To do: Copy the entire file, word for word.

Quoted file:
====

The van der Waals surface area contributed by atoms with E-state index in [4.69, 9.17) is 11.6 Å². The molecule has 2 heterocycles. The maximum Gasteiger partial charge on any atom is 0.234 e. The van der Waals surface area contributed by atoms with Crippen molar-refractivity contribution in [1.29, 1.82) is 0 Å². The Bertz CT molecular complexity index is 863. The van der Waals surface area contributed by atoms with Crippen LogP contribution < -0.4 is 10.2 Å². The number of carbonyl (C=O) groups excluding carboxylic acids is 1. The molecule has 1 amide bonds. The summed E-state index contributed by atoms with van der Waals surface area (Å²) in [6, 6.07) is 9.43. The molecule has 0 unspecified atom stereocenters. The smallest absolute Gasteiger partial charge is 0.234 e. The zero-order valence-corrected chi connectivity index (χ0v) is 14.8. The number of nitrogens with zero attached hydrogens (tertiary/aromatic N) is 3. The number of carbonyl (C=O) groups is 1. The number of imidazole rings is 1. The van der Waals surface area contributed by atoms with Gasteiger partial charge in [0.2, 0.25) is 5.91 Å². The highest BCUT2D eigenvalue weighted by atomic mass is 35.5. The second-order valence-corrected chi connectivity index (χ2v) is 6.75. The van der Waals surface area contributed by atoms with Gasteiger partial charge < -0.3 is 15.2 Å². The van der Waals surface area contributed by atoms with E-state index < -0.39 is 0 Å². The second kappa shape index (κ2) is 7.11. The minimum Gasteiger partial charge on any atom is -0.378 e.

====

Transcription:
The van der Waals surface area contributed by atoms with E-state index in [4.69, 9.17) is 11.6 Å². The molecule has 2 heterocycles. The maximum Gasteiger partial charge on any atom is 0.234 e. The van der Waals surface area contributed by atoms with Crippen molar-refractivity contribution in [1.29, 1.82) is 0 Å². The Bertz CT molecular complexity index is 863. The van der Waals surface area contributed by atoms with Crippen LogP contribution < -0.4 is 10.2 Å². The number of carbonyl (C=O) groups excluding carboxylic acids is 1. The molecule has 1 amide bonds. The summed E-state index contributed by atoms with van der Waals surface area (Å²) in [6, 6.07) is 9.43. The molecule has 0 unspecified atom stereocenters. The smallest absolute Gasteiger partial charge is 0.234 e. The zero-order valence-corrected chi connectivity index (χ0v) is 14.8. The number of nitrogens with zero attached hydrogens (tertiary/aromatic N) is 3. The number of carbonyl (C=O) groups is 1. The number of imidazole rings is 1. The van der Waals surface area contributed by atoms with Gasteiger partial charge in [0.2, 0.25) is 5.91 Å². The highest BCUT2D eigenvalue weighted by atomic mass is 35.5. The second-order valence-corrected chi connectivity index (χ2v) is 6.75. The van der Waals surface area contributed by atoms with Gasteiger partial charge < -0.3 is 15.2 Å². The van der Waals surface area contributed by atoms with E-state index < -0.39 is 0 Å². The second kappa shape index (κ2) is 7.11. The minimum Gasteiger partial charge on any atom is -0.378 e.